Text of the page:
Big Bill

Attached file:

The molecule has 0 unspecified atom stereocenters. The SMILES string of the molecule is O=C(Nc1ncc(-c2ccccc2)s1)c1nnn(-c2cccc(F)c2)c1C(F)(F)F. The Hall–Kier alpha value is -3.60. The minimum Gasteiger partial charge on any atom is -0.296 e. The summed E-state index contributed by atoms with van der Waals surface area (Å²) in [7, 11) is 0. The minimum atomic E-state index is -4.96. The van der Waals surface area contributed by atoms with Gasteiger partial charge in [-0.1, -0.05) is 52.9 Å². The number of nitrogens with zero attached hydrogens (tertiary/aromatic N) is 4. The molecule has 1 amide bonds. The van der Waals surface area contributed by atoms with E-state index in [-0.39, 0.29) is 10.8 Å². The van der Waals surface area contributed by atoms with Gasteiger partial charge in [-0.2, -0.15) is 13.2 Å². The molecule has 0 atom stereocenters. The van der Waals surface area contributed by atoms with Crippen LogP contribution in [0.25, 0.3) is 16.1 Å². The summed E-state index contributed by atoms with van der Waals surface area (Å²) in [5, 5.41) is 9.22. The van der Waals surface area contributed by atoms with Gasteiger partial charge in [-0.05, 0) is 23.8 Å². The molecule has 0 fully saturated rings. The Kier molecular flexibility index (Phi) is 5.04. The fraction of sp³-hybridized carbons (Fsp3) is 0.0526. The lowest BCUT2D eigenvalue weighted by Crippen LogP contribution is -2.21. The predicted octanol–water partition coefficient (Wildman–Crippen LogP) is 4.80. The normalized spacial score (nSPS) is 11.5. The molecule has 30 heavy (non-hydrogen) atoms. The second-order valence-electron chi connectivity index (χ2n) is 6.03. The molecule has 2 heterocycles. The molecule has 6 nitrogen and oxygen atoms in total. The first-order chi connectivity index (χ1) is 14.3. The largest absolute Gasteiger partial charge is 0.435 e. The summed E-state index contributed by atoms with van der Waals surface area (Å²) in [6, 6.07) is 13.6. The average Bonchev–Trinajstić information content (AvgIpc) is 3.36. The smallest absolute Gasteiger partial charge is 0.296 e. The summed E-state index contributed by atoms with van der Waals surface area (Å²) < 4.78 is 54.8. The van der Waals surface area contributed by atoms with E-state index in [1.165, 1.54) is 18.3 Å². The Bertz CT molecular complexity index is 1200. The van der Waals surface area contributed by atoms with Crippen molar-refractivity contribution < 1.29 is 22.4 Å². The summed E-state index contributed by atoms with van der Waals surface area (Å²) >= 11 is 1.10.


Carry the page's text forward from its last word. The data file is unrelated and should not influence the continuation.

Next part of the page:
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BIG BILL captures tennis player William Tilden's turbulent life in a series of scenes that shift back and forth in time. Performed on a set that resembles a tennis arena, the play illuminates the sportsman's distinguished career, extravagant style, personal travails, and, ultimately, his calamitous downfall. A fascinating look at the glory of sport, the power of fame, and the anguish of being an outcast. "BIG BILL is one of A R Gurney's most affecting plays. When Gurney began writing in the early '70s - the era of Rabe, Babe and Bullins - playwrights were supposed to do quasi-Marxist screeds. His portraits of WASP America seemed out of synch until the early '80s, when THE DINING ROOM made people realize the deep resonance of his work. These days, the authorized topic is homosexuality. Again, Gurney has followed his own path. Although his BIG BILL is about one of the most important tennis players of the 20th century, Bill Tilden, who happened to be a homosexual, Gurney has a deeper focus - the struggle of a man to reconcile the most rigorous WASP standards with sexual inclinations that do not yield to any abstract code. Tilden's high standards are illustrated in the first scene, when we see him outraged at a linesman's ruling - in his favor. Tilden, an athlete of unusual prowess and grace, was also, alas, vain. This led him into a ludicrous career on the stage. His sexual tendencies - his attraction to teenagers - led to his ultimate decline. Gurney depicts this sad trajectory in short, pungent scenes, alternately comic and poignant." -Howard Kissel, Daily News "BIG BILL is A R Gurney's impressionistic, jumpy, jaunty biographical play about Bill Tilden, the first tennis superstar, who won zillions of titles in the '20s, maintaining at great cost his enforced status as an amateur until his death in 1953. Like many players then, Tilden came from money - in this case, a rich, old family in Philadelphia. He was an active, though closeted, homosexual, surrounding himself with young ballboys (with whom his relationships varied) and picking up young hustlers, which got him into repeated trouble with the law ... In this short play, Gurney simply presents the story of a damaged but gifted man who never grew up, alongside the absurdities of L A law. On the whole, though, it makes for a lovely theatrical experience." -Donald Lyons, New York Post "In BIG BILL ... A R Gurney elegantly considers the cataclysmically unfortunate timing of '20s tennis legend Bill Tilden ... Gurney ... has returned to his specialty, the American WASP, with renewed focus and expanded vision ... we are taken back and forth through the buoyant ups and dignified downs of this complex and, ultimately, inspirational character ... Tilden died alone, in shame, ignored by the tennis association. Gurney imagines a big, appreciative send-off, and finally gives him one here." -Linda Winer, Newsday - from Amzon 
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